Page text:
I look forward to creating a stronger voice with other UK national academies, devolved nations and working closely with health and science academies around the world. As the former Vice President International of the Academy, I am pleased to say we have great links with these organisations and nations. We must work together to connect the different elements that will protect the health of the public now, and in the future, and we must work with international academies to create a clearer global voice for science.

 

  1. An Academy giving status to public and patient voices

It is essential to involve the public in decision-making about research and care so that we can collectively protect and improve our health. The best way to do this is to work hand in hand with the communities we are working for to identify challenges, co-create solutions, develop effective messages and understand the best ways to share them. It is particularly important for me to hear both from younger voices and those from disadvantaged sectors of society, including those with disability or long term health challenges, who are sadly too often missing from discussions about health and wellbeing. We also need to move beyond our own community, to seek their views of what the contribution of science and the Academy should be. I am delighted to have been involved in recent work bringing the voices of young adults into the heart of the Academy’s COVID-19 discussions and look forward to working with people from this group more.

Connecting and engaging with the public through the media is a key role of the Academy President. This has never been more important when people are struggling to understand and interpret messages on COVID-19 through digital and traditional media. I am becoming more accustomed to regular interviews with journalists at national media outlets. However, I want to amplify the Academy’s voice and widen our reach beyond the media I am familiar with, to engage with younger generations that receive much of their news through social media.

 

  1. An Academy built on solid foundations with the resource to create a brighter future for all.

We are still a young Academy, but we have grown up fast and our youth provides us with the ability to be truly modern, bold and dynamic.

The ambitions above cannot be achieved without solid foundations. During my presidency I will work to ensure the Academy remains financially robust and stable. We are fortunate to be supported by a range of funders which is incredibly important to maintain our independence. We are in no way a well-off charity and do not have endowments that provide unrestricted income, yet we pack a big punch for our age and size, therefore fundraising will be a big priority for me. This must be across a range of sectors to ensure our independence and we will be looking to our Fellows and wider community for bright ideas on how we secure our own healthy future.

By focusing on these priorities, I believe the Academy stands the best chance of helping improve health in the UK and globally.

I will work to ensure that the UK remains one of the best places to do medical research during and post the COVID-19 pandemic and post Brexit, and strive to hold the Government to their commitment to double public investment in R&D by 2025.

I look forward to working on these priorities with our Fellows, grant awardees and the many individuals and organisations who share our goals during my time as Academy President. Please do get in touch to share your views and thoughts on these priorities.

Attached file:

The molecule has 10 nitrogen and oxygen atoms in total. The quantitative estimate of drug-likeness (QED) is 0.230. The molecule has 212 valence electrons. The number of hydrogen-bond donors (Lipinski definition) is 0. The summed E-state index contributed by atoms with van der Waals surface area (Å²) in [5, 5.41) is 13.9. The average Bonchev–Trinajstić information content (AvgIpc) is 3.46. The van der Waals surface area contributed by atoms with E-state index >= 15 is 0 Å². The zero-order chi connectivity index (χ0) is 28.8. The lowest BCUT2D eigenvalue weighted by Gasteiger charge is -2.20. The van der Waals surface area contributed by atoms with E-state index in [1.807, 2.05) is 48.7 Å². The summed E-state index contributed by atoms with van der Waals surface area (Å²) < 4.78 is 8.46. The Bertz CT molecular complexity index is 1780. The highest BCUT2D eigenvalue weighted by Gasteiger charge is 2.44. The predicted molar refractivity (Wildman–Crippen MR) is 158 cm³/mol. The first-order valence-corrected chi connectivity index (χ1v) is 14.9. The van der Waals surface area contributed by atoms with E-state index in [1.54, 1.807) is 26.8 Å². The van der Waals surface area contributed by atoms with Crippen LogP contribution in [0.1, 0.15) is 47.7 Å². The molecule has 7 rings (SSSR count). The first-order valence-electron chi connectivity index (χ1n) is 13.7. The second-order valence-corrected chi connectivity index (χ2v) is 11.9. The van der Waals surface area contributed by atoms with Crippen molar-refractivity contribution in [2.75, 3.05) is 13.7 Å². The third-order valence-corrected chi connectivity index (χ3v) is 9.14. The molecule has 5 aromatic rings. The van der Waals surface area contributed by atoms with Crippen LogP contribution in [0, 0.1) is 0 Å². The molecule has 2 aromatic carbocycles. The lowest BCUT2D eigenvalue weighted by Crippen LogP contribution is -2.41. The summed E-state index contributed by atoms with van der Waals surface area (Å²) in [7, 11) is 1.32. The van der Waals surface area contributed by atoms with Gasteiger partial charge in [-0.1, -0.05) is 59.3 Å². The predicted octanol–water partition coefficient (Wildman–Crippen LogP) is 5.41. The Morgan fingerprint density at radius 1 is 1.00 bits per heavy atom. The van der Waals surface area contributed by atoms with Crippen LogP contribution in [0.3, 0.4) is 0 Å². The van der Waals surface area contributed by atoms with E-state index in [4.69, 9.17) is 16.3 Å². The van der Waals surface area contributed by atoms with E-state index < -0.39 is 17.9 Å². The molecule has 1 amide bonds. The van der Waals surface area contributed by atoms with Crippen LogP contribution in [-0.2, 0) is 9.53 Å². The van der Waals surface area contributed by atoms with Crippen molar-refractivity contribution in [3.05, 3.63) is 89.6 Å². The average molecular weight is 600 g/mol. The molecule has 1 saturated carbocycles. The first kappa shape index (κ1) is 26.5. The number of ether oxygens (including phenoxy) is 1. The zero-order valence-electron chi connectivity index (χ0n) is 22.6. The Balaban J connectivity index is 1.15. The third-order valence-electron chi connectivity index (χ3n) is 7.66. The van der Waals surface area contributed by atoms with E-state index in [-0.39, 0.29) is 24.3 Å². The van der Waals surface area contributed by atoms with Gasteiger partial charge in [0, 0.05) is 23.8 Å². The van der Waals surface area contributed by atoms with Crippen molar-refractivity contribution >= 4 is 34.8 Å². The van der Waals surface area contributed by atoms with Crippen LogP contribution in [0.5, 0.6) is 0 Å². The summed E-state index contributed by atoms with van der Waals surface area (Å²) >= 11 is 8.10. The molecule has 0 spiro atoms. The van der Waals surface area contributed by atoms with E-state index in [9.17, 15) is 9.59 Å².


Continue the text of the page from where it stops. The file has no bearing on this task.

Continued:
Career at a glance

1974 – Graduated, BA in Medical Sciences and Social and Political Science from Newnham College, Cambridge University

1978 – Graduated, MBBS in Medicine at Newcastle University

1983 – Completed General Practice training                                                                               

1984 – Gained Masters in Public Health at London School of Hygiene and Tropical Medicine

1985 – Appointed lecturer in genitourinary medicine (GUM) and public health at Middlesex Hospital, later part of UCL, where she has worked for over 35 years on infectious disease epidemiology

1989 – Appointed Director, MRC UK Centre for Co-ordinating Epidemiological Studies of HIV and AIDS

1989 – Led the first National Survey of Sexual Attitudes and Lifestyles (NATSAL) funded by Wellcome, since repeated every 10 years, after being initially banned from public funding by then Prime Minister Margaret Thatcher.

1996 – Appointed Professor of Infectious Disease Epidemiology at UCL          

2001 – Elected to the Fellowship of the Academy of Medical Sciences, later chairing ‘Improving the health of the public by 2040 report and becoming Vice-President International in 2018

2002-10 – Appointed Head of Department, and later of the Division of Population Health, at UCL. Co-founded UCL’s Institute for Global Health

2009-18 – Appointed member of UK Adaptation Sub-Committee on Climate Change

2011-18 – Served as a Wellcome Trust Governor

2013 – Received Damehood (DBE)

2020 – Elected President of the Academy of Medical Sciences

Anne is married and has two children.

 

On mentors and mentoring: I really believe in the process of mentorship, and it is something the Academy has always been a real advocate for. It is often difficult to navigate the world through an academic career, so it’s extraordinarily important to have people looking out for your career, independent of their own ego. I received one of the best bits of advice late in life from one of my mentors – ‘Do what you want’, to which I would add, ‘But use your head to follow your heart.’

On scientific careers: It’s a tough road but incredibly exciting. At the heart of it, you really do have to have your own ideas to successfully pursue an academic career. But there are many paths to success, and people shouldn’t feel disappointed if it turns out that research-based science for the rest of their lives isn’t for them.

On leadership: I always encourage people to be imaginative and develop their own ideas. I’m very keen that they have their own independence I try to look after people’s careers but I also encourage them to be ambitious. If you don’t challenge people to try and go outside their comfort zones, they often don’t realise what they can achieve.

On her Presidential legacy: In brief this would have to be: greater diversity, greater well-earned public recognition and greater financial security. Underpinning this, we must be at the core of research excellence, remain a trusted voice for independent evidence and secure the careers of the future generations.

Key contacts